“For those looking for a transition, definitely, consult a psychologist who can guide you on the right path. Now,  the doctors are more advanced. So are science and technology. There are more and more doctors coming out to find ways,” she answers.

She fondly tells me how she aims to bring all the positive social, legal and medical changes that she herself (or her generation) was deprived of.

All the friends who once put me down, today tag me on Facebook. This is good in a way. Imagine friends who once hurt you, today want to be a part of your life. I think that’s where the hard work really pays off,” laughs Nitasha. I can sense the contentment that must be filling her right now.

However, the only way to confront the taboos plaguing the LGBTQ community is to educate more and more people.

I strongly believe transgender anatomy should be taught in schools. Education can bring changes at a grassroots level. The youth has to know that we’re another gender. We’re human beings. We study a man’s anatomy. We study a woman’s anatomy too. Why not transgender anatomy, then?,” she argues.

It makes sense. So far, rights for transgender people are limited to admission forms in educational institutes, and voter ID cards. How much does that help in eradicating evil mindsets and maltreatment at the hands of society? Can we truly head towards an equal world until education acknowledges their existence?

Not many would know that transgender people today fall prey to sexual assault quite often. These instances only seem to grow in number; which is both sickening and frightful. But the bigger concern is, they’re rarely at the receiving end of a sensitive response from the protectors of law. Most wouldn’t understand how a transgender person can even be raped!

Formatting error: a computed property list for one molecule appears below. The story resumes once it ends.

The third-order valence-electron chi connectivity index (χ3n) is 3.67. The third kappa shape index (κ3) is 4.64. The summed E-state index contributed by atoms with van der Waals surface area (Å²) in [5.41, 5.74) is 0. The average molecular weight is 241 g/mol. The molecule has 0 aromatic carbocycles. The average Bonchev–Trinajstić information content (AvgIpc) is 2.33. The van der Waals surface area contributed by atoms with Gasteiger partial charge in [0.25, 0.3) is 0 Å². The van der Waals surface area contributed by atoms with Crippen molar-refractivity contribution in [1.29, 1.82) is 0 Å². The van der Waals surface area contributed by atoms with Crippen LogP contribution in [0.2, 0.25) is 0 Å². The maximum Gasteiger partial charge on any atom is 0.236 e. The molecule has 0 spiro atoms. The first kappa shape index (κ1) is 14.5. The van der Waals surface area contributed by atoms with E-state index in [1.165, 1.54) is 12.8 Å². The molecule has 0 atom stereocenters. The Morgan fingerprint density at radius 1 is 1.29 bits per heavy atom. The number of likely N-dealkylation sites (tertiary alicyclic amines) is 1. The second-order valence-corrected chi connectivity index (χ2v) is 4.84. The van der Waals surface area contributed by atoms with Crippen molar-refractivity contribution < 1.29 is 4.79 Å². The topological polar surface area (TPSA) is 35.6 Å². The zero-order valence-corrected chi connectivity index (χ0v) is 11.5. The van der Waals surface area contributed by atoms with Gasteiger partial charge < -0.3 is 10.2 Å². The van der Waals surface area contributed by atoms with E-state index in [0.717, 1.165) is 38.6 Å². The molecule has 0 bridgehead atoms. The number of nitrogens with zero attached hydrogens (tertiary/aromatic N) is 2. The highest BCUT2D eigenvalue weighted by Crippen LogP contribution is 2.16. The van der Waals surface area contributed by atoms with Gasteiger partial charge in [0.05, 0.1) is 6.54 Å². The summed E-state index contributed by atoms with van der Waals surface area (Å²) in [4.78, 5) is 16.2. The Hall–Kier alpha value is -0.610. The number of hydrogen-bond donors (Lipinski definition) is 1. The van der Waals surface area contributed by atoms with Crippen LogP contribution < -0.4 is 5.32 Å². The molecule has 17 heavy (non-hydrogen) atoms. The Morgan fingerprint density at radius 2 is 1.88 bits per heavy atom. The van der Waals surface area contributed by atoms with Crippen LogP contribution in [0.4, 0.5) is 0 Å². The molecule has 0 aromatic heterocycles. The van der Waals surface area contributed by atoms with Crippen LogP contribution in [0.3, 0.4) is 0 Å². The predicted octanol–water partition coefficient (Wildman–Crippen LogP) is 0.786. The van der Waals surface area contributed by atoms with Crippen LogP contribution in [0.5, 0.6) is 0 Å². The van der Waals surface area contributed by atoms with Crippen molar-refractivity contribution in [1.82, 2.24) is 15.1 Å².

The trans community is one of the world’s oldest communities. If you believe in mythology, then we are the descendants of Lord Shiva. We’ve been there, right from the beginning of this civilisation. You find us in holy books. Yet, we have been exploited forever. It is time we join hands and rise up. If not now, then when?” I hear Nitasha questioning back.

Finding an answer to this is increasingly difficult. Since the time homosexuality was termed unnatural and announced illegitimate under section 377 of the IPC, the LGBTQ community has hardly acquired any kind of legal or constitutional shelter. This often results in more and more people suppressing their sexuality and surrendering to societal pressure, which frequently leads to finding escape in death or other self-destructive methods. Solace is a distant dream here. But on a more immediate note, this also leaves space for unaddressed sexual assault.

One mere law can not change everything. As I told you, I do not believe in asking for rights. If you’ve been born as transgender, you can’t be thrown in the garbage! You deserve education and respect. The larger judgment definitely comes from the law because that’s about how you can self-identify as a particular gender.

There have to be strict sub-laws and discrimination has to be acted upon. There are times when people discriminate in silence. Workplace laws have to be stronger. Laws regarding marriage have to be stronger. These things have to be taken care of by the Government of India more rigorously,” says the woman, who wanted to make it to the fashion world right from the beginning, and has done so commendably.